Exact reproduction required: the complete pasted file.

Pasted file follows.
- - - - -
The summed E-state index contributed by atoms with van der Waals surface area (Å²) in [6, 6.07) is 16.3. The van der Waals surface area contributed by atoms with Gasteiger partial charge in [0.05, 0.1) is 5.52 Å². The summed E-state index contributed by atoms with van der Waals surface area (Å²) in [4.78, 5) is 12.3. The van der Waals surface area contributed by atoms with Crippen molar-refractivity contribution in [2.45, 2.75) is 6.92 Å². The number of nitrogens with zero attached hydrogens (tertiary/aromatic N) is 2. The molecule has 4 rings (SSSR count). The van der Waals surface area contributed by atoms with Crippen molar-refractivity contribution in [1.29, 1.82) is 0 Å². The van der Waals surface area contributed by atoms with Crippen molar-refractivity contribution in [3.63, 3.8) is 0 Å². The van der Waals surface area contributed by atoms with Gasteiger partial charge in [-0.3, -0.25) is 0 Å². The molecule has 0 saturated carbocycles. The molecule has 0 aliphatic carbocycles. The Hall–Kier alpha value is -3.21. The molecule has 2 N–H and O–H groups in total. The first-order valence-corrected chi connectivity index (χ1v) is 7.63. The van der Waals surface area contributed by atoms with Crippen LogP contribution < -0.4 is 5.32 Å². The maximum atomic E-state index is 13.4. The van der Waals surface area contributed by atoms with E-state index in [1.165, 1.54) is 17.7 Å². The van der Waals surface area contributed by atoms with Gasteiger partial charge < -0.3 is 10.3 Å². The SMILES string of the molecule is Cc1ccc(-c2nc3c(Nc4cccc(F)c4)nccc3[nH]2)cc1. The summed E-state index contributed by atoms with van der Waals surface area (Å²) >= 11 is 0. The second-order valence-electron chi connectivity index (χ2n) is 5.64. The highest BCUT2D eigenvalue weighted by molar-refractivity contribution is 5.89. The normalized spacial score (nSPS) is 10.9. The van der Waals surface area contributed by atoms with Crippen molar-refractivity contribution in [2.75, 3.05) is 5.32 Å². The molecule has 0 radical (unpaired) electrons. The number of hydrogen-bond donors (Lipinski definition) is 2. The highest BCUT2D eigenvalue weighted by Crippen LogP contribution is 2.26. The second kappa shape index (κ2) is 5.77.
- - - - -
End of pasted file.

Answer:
The summed E-state index contributed by atoms with van der Waals surface area (Å²) in [6, 6.07) is 16.3. The van der Waals surface area contributed by atoms with Gasteiger partial charge in [0.05, 0.1) is 5.52 Å². The summed E-state index contributed by atoms with van der Waals surface area (Å²) in [4.78, 5) is 12.3. The van der Waals surface area contributed by atoms with Crippen molar-refractivity contribution in [2.45, 2.75) is 6.92 Å². The number of nitrogens with zero attached hydrogens (tertiary/aromatic N) is 2. The molecule has 4 rings (SSSR count). The van der Waals surface area contributed by atoms with Crippen molar-refractivity contribution in [1.29, 1.82) is 0 Å². The van der Waals surface area contributed by atoms with Crippen molar-refractivity contribution in [3.63, 3.8) is 0 Å². The van der Waals surface area contributed by atoms with Gasteiger partial charge in [-0.3, -0.25) is 0 Å². The molecule has 0 saturated carbocycles. The molecule has 0 aliphatic carbocycles. The Hall–Kier alpha value is -3.21. The molecule has 2 N–H and O–H groups in total. The first-order valence-corrected chi connectivity index (χ1v) is 7.63. The van der Waals surface area contributed by atoms with Crippen LogP contribution < -0.4 is 5.32 Å². The maximum atomic E-state index is 13.4. The van der Waals surface area contributed by atoms with E-state index in [1.165, 1.54) is 17.7 Å². The van der Waals surface area contributed by atoms with Gasteiger partial charge < -0.3 is 10.3 Å². The SMILES string of the molecule is Cc1ccc(-c2nc3c(Nc4cccc(F)c4)nccc3[nH]2)cc1. The summed E-state index contributed by atoms with van der Waals surface area (Å²) >= 11 is 0. The second-order valence-electron chi connectivity index (χ2n) is 5.64. The highest BCUT2D eigenvalue weighted by molar-refractivity contribution is 5.89. The normalized spacial score (nSPS) is 10.9. The van der Waals surface area contributed by atoms with Crippen molar-refractivity contribution in [2.75, 3.05) is 5.32 Å². The molecule has 0 radical (unpaired) electrons. The number of hydrogen-bond donors (Lipinski definition) is 2. The highest BCUT2D eigenvalue weighted by Crippen LogP contribution is 2.26. The second kappa shape index (κ2) is 5.77.